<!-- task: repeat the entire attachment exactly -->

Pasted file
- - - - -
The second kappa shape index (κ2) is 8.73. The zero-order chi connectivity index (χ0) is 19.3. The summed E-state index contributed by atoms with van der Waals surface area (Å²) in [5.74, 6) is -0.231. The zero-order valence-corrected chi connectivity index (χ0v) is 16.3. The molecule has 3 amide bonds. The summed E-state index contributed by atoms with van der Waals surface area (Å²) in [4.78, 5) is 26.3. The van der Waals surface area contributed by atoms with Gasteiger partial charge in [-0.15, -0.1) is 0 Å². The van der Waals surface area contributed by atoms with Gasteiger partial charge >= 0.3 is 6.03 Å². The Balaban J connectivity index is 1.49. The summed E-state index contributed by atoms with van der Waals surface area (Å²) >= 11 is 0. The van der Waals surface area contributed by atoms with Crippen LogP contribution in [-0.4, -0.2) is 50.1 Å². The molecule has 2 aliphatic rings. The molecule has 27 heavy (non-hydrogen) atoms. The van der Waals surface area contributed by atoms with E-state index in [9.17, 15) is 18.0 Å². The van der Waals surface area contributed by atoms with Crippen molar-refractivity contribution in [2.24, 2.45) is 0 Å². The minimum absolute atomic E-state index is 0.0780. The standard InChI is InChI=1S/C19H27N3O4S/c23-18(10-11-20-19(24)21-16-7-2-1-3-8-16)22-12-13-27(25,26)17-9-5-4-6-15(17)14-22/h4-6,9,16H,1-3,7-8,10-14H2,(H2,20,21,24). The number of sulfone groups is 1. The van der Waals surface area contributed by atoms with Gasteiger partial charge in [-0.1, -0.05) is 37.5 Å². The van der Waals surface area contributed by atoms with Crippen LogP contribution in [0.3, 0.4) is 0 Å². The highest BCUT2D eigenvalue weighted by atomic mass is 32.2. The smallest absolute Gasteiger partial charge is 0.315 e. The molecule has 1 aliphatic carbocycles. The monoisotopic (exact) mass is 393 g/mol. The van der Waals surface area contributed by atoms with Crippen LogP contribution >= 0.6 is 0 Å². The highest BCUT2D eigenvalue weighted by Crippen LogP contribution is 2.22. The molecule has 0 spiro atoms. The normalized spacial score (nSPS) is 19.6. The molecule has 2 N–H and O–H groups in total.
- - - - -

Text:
The second kappa shape index (κ2) is 8.73. The zero-order chi connectivity index (χ0) is 19.3. The summed E-state index contributed by atoms with van der Waals surface area (Å²) in [5.74, 6) is -0.231. The zero-order valence-corrected chi connectivity index (χ0v) is 16.3. The molecule has 3 amide bonds. The summed E-state index contributed by atoms with van der Waals surface area (Å²) in [4.78, 5) is 26.3. The van der Waals surface area contributed by atoms with Gasteiger partial charge in [-0.15, -0.1) is 0 Å². The van der Waals surface area contributed by atoms with Gasteiger partial charge >= 0.3 is 6.03 Å². The Balaban J connectivity index is 1.49. The summed E-state index contributed by atoms with van der Waals surface area (Å²) >= 11 is 0. The van der Waals surface area contributed by atoms with Crippen LogP contribution in [-0.4, -0.2) is 50.1 Å². The molecule has 2 aliphatic rings. The molecule has 27 heavy (non-hydrogen) atoms. The van der Waals surface area contributed by atoms with E-state index in [9.17, 15) is 18.0 Å². The van der Waals surface area contributed by atoms with Crippen molar-refractivity contribution in [2.24, 2.45) is 0 Å². The minimum absolute atomic E-state index is 0.0780. The standard InChI is InChI=1S/C19H27N3O4S/c23-18(10-11-20-19(24)21-16-7-2-1-3-8-16)22-12-13-27(25,26)17-9-5-4-6-15(17)14-22/h4-6,9,16H,1-3,7-8,10-14H2,(H2,20,21,24). The number of sulfone groups is 1. The van der Waals surface area contributed by atoms with Gasteiger partial charge in [-0.1, -0.05) is 37.5 Å². The van der Waals surface area contributed by atoms with Crippen LogP contribution in [0.3, 0.4) is 0 Å². The highest BCUT2D eigenvalue weighted by atomic mass is 32.2. The smallest absolute Gasteiger partial charge is 0.315 e. The molecule has 1 aliphatic carbocycles. The monoisotopic (exact) mass is 393 g/mol. The van der Waals surface area contributed by atoms with Crippen LogP contribution >= 0.6 is 0 Å². The highest BCUT2D eigenvalue weighted by Crippen LogP contribution is 2.22. The molecule has 0 spiro atoms. The normalized spacial score (nSPS) is 19.6. The molecule has 2 N–H and O–H groups in total.